One thing about the people of the gun: we’re conservative. By that, we don’t necessarily mean that we want 15 carrier groups back, eager to cut taxes and services, or sorry that mandatory chapel was gone by the time we went to college. There are actually card-carrying ACLU members and ivory tower socialists among us, but they’re conservative about their guns. For every reader who’s up to date on polymer wonder pistols, there’s about three who wish you could get a new Python. (The reason they can’t is that they don’t want it $3,500-4,000 bad, which is what an old-style hand-made perfect Python would cost to make today). Or a new Luger. For every one of you guys following the latest in M4 attachments (hey, let’s play “combat Legos!”), there’s a few who’d buy a new MP.44, if they could.
Every once in a while, gun manufacturers decide to satisfy these consumer yearnings with product. Sometimes, they succeed. Sometimes, the 10,000 guys who told them they were down for a semi-auto Chauchat turn into 10 guys who buy one and the businessmen get to undergo the intensive learning lab called Chapter 7 bankruptcy. The question becomes, if you are raising a zombie firearm from the dead: how? Even the original manufacturers tend not to have prints and process sheets for >50 year old products, and if they do, the documents are ill-adapted to the way we do things now. If your original product was made in Hiroshima or Dresden pre-1945, or Atlanta pre-1865, odds are the paperwork burned. If the company went tango uniform even ten years ago, rotsa ruck tracking down the design documents.
So, you’re sitting here with a firearm you know you could sell. You have the rights to reproduce it, because any patents and copyrights and trademarks are either in your possession or expired or defunct. Your problem is reverse engineering. It turns out that this is a very common problem in the firearms industry, and the path is well beaten before you.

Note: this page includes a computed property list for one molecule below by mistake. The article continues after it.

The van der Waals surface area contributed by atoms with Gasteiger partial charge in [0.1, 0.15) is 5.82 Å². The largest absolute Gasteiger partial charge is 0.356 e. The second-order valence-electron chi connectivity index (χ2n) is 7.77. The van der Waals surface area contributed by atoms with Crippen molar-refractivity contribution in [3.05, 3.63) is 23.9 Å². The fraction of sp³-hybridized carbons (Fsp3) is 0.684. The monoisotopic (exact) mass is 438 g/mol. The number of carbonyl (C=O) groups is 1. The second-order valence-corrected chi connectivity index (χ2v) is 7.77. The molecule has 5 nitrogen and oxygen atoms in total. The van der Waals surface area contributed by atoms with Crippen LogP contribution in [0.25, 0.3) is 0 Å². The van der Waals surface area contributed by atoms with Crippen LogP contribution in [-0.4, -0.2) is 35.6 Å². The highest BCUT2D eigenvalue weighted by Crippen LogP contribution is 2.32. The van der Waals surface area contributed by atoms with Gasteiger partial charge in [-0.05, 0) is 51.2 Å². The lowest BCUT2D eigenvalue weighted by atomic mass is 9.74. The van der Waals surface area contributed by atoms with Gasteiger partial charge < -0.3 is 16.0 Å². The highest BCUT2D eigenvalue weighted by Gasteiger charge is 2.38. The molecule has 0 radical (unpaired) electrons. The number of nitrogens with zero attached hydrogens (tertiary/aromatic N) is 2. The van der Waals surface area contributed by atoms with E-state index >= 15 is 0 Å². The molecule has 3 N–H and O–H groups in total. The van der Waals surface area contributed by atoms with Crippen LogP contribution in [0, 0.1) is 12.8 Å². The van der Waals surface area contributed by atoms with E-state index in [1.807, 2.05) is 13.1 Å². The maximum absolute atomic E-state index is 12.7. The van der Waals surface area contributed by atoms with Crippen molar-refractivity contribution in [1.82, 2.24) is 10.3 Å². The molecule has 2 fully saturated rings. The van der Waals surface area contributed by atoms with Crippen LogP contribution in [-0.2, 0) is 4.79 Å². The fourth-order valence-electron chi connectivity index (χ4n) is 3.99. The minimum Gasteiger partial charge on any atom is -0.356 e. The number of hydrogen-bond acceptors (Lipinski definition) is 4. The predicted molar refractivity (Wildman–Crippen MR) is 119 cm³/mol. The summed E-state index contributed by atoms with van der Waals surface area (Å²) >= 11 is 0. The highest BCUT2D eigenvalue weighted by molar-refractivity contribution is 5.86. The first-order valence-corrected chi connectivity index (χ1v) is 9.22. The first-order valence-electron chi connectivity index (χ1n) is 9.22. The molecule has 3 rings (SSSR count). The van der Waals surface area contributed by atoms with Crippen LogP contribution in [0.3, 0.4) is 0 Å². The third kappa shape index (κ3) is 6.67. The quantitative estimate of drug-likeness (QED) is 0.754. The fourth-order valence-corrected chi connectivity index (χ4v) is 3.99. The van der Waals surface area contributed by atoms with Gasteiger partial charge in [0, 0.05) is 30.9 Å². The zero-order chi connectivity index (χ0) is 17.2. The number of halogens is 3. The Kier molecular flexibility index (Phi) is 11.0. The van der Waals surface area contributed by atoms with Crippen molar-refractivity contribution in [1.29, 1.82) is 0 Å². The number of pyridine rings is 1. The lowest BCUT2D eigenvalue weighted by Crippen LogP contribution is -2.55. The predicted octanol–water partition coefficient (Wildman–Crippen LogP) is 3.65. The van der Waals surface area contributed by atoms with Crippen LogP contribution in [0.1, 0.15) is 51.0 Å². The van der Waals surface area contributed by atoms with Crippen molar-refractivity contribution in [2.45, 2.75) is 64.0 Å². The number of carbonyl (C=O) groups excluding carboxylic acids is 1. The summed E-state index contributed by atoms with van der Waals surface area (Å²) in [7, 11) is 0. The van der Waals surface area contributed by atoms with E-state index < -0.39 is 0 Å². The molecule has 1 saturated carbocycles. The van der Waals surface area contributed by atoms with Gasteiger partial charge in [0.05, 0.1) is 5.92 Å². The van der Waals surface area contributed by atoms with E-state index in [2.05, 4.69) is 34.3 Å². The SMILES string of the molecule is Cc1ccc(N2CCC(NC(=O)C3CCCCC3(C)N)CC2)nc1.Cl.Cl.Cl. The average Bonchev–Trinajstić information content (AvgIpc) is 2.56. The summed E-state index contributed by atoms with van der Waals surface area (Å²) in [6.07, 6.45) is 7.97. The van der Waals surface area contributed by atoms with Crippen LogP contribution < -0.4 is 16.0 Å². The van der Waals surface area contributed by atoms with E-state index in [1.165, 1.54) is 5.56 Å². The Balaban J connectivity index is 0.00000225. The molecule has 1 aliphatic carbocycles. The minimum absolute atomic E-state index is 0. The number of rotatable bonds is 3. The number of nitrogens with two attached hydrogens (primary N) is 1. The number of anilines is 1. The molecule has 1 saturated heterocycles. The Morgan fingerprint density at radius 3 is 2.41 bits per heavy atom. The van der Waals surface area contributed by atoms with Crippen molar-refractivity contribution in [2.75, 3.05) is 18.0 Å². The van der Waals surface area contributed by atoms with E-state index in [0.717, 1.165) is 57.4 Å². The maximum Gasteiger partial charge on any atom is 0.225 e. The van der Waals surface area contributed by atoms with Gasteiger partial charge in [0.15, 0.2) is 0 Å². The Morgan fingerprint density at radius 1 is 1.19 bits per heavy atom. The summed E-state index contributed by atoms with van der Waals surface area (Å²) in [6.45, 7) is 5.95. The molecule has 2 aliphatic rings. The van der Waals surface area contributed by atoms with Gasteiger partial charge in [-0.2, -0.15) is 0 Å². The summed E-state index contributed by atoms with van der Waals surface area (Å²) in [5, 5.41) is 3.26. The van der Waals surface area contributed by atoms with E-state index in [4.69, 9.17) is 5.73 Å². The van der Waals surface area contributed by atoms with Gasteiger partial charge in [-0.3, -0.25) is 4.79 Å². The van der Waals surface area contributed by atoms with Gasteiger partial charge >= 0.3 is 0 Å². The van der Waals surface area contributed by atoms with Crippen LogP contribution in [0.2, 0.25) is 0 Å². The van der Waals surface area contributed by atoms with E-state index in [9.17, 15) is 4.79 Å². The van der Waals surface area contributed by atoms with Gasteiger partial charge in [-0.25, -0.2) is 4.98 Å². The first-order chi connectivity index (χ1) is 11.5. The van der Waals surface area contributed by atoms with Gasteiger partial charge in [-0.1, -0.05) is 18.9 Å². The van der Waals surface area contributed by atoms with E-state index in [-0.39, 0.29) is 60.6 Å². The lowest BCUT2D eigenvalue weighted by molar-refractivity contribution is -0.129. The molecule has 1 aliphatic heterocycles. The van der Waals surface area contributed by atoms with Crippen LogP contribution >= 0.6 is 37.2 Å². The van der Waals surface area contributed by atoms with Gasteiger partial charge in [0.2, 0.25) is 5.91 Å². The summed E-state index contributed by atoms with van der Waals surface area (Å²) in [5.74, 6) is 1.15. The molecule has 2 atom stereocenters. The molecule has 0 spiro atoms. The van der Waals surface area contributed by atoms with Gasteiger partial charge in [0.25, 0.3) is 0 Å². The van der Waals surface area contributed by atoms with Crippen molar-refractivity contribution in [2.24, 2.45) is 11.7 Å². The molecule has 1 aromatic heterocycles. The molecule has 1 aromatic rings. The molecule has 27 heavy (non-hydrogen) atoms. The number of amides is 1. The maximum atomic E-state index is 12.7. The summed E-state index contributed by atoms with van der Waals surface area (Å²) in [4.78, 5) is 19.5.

Some Examples of Reverse-Engineered Drawings
People can do this with some calipers, a dial indicator, and some patience. Rio Benson has done that for the M1911A1.
He explains why he thought a new set of documents were necessary in a preface to his document package:
Historically, when the drawings for John M. Browning’s Colt M1911 were first created, there was little in the way of ‘consensus’ standards to guide the designers and manufacturers of the day in either drawing format or in DOD documentation of materials and finishes. For the most part, these were added, hit or miss, in later drawing revisions. Furthermore, due to the original design’s flawless practicality and it’s amazing longevity, the government’s involvement, and the fact that in the ensuing 100-plus years of production the M1911 design has been officially fabricated by several different manufacturers, the drawings have gone through many, many revisions and redraws in order to accommodate all these various interests. These ‘mandated by committee’ redraws and revisions were not always made by the most competent of designers, and strict document control was virtually non-existent at the time. All of this has led to an exceedingly sad state of credibility, legibility, and even the availability of legitimate M1911 drawings today.
He modeled the firearm using SolidWorks 2009, with reference to DOD drawings available on the net, and his own decades of design and drafting-for-manufacture experience. The results are available here in a remarkable spirit of generosity; and if you want his solid models or his help producing this (or, perhaps, on another firearm), he’s available to help, for a fee.
In a similar spirit, experienced industry engineer David S. Findlay whom we’ve mentioned from time to time, has published two books that amount to the set of documents reverse-engineered from an M1A1 Thompson SMG and from a Sten Mk II. The limitations of these include that they come from reverse-engineering single examples of the firearm in question, and the tolerances are based, naturally, on Findlay’s experience and knowledge. So his reverse-engineering job may not gibe with the original drawings, but you could build a firearm from his drawings and we reckon the parts would interchange with the original, if his example was well representative of the class.